That the world is loveless results directly from the repression of beauty, its beauty and our sensitivity to beauty. For love to return to the world, beauty must first return, else we love the world only as a moral duty: Clean it up, preserve its nature, exploit it less. If love depends on beauty, then beauty comes first, a priority that accords with pagan philosophy rather than Christian. Beauty before love also accords with the all-too-human experience of being driven to love by the allure of beauty”
(from “The Practice of Beauty” in Uncontrollable Beauty, ed. Bill Beckley, with David Shapiro).
Nobody owns the sacred. Even though people throughout recorded history have tried to make out they do. No-one owns the flower that has grown through the crack in the pavement. No-one owns the underground stream that everyone can put their hat into and take something out. Not even The Jesuits or the Rosicrucians or the Hare Krishna’s own that. And it doesn’t belong to the Patriarchy or to the Matriarchy, either. It doesn’t belong to anyone, in particular.😊 — Jon Wilson
“It’s not enough to be nice in life. You’ve got to have nerve.”
As an artist, you can never hope to do justice to the beauty you see, but it’s a privilege and a spiritual initiation to try. The more you try the more you see that inspires you. After a long time living close to beauty you naturally become highly sensitive to ugliness. You become a connoisseur of beauty and its shadow. Nature doesn’t create ugliness for the most part. Human beings are nature of course, but we seem uniquely able to destroy beauty through careless inattention to its sacred value and necessary presence in the world.
We are so blind to it that even when we object to the depredations of industry, for example, we think in terms of cleaning a site up and restoring the functions and relationships that were destroyed. Beauty itself is often left out of the mix. Why?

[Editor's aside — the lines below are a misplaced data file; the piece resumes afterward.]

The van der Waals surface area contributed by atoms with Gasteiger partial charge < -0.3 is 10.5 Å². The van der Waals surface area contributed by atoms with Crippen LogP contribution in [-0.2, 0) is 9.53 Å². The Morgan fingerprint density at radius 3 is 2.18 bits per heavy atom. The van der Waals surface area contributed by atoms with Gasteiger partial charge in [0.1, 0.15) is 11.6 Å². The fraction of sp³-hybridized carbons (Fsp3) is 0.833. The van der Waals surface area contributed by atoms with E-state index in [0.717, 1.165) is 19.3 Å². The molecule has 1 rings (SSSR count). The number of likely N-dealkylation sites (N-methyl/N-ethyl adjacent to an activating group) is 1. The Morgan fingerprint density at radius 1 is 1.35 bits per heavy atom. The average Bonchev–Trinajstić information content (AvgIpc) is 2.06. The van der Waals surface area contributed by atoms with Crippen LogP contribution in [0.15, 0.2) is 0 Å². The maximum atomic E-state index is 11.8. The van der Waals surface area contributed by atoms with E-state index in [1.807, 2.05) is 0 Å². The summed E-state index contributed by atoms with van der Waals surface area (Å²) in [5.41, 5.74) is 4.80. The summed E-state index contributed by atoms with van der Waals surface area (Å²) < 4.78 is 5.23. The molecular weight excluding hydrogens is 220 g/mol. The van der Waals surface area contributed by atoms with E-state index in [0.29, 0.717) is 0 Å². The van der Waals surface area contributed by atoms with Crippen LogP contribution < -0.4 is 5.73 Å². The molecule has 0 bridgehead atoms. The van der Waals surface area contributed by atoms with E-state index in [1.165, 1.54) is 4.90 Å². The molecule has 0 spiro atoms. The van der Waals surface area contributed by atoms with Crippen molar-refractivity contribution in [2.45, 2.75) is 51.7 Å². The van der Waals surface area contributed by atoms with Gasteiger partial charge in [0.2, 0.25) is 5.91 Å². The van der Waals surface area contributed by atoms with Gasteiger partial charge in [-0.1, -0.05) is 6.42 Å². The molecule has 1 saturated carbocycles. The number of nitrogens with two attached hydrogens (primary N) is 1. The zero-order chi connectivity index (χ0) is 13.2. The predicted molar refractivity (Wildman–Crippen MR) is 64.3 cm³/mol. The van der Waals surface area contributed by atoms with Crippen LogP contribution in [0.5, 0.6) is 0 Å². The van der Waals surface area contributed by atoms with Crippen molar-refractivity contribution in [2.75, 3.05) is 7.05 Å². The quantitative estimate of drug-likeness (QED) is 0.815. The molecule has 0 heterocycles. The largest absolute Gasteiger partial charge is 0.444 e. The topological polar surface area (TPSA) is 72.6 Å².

Because we don’t see it. Even if we do, we don’t know how to create it. Artists have a certain chutzpah in this regard. Beauty is their bailiwick. Of course we can only stand in awe of God’s work in the natural world. We can’t hope to compete. We follow. We notice, we admire, we learn, we give thanks, we are students and devotees.
A culture blind to beauty hardly deserves the name culture. Christianity reacted against the excesses of the old Greco/Roman world, identifying sensuality as the culprit. Sensitivity to beauty can’t dispense with the physical element, though. We went too far and now a sensitivity to beauty is not common or highly valued, with the result that we risk drowning in ugliness that we ourselves create like sleepwalkers operating bulldozers.
I believe in ecology and would like to see a world without toxins or monocultures, but I think one of our first concerns should be the restoration of beauty, not just in nature but in architecture and city planning. Humans wither and die soul-first without beauty. Children suffer the lack of beauty in their surroundings. We can’t be fully human without beauty.
We lack beauty because we lack the things that go with real beauty, things like generosity and kindness. If we create from love we are surprised at the exquisite beauties that emerge from our own hands. Hands connected to hearts can marry well to the beauties of the natural world.
Our task now is to revive our connection to the graces of the world we are given. Those who have given their lives to creating and sustaining beauty are needed now to lead us back to ourselves. Artists, we’re looking at you.
- Anima Fire is my publication